Friday 2 August 2019

Chasm Creek by Patricia Grady Cox

"Set in the old ‘Wild West’, it includes many of the stock elements of a popular western ... but it is so much more than this."


Family drama / Western
US Arizona

This extraordinary novel was selected for the finals of the 2015 Historical Fiction New Mexico-Arizona Book Awards, and rightly so. Set in the old ‘Wild West’, it includes many of the stock elements of a popular western, a make-shift, alcohol-fuelled gold-mining town, a flawed sheriff, a noble Indian, and a kind-hearted mother doing her best for her children, but it is so much more than this. 

Essentially, this is a novel about the human condition: family and loyalty, our loves and woes, our tensions and prejudices. Characters are nuanced and so real they walk off the page. The location is described in such well-chosen, poetic brushstrokes I felt I was there. 

The story itself is that Esther Corbin, a woman whose life becomes irrevocably entangled with that of two men, an aged Navajo named Rubén Santiago, who was stolen from his tribe as a child and raised as a God-fearing Roman Catholic, and a rough-looking fugitive with a price on his head. Initially, Esther fears these intruders on her property but then, due to a series of unpredictable circumstances, she allows them to use her farmstead and even nurses Morgan Braddock, the fugitive, back to health.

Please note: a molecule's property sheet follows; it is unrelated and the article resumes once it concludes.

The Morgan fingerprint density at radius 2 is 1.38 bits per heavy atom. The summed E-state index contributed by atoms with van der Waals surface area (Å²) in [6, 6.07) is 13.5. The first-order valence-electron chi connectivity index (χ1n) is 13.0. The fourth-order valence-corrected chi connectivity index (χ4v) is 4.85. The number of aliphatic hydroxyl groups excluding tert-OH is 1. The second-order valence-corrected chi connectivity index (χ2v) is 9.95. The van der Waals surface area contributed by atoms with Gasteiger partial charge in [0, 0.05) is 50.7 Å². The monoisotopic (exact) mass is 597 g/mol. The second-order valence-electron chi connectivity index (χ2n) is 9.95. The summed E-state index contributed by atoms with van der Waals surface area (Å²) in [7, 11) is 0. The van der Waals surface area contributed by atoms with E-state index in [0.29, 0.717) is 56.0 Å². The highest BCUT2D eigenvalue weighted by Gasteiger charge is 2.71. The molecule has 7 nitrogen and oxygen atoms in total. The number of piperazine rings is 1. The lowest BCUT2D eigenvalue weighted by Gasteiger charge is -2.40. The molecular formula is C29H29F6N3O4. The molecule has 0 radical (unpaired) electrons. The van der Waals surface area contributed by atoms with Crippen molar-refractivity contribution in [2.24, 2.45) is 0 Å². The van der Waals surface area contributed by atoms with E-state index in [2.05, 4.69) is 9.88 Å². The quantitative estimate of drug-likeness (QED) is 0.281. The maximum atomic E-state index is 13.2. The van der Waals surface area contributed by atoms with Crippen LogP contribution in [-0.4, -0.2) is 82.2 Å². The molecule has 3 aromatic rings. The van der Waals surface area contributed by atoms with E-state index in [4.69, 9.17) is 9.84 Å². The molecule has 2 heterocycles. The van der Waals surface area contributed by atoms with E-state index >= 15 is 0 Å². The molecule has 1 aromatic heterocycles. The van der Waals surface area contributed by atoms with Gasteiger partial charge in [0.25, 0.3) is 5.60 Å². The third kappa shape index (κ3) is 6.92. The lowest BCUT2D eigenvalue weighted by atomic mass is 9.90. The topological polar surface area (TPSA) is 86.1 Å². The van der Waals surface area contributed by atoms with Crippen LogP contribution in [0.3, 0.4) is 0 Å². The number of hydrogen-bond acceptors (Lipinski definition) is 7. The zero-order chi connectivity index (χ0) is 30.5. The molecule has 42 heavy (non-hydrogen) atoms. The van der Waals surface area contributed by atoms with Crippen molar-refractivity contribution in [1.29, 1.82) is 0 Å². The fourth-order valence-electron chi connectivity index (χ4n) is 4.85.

Beautifully written, scenes of domestic life in very challenging conditions are interlaced with strange, spirit-world encounters. There is the normal banter and deceitfulness of growing children and a coyote whose tears form nuggets of gold; there are violent, heartless confrontations between men in uniform and supposedly renegade Indians, and moments of tender grown-up emotion. Grady Cox shows her readers how difficult, not to say dangerous, it must have been to raise a family in Territorial Arizona during the nineteenth century. She also gives us both a heart-rending and a heart-warming love story between older people. I cannot recommend this book highly enough. Definitely a Discovered Diamond.

© J.G. Harlond

<previous   next >

You will find several items of interest on the sidebar

No comments:

Post a Comment

We do not accept comments. If you need to contact Discovering Diamonds go to the CONTACT facility

Note: only a member of this blog may post a comment.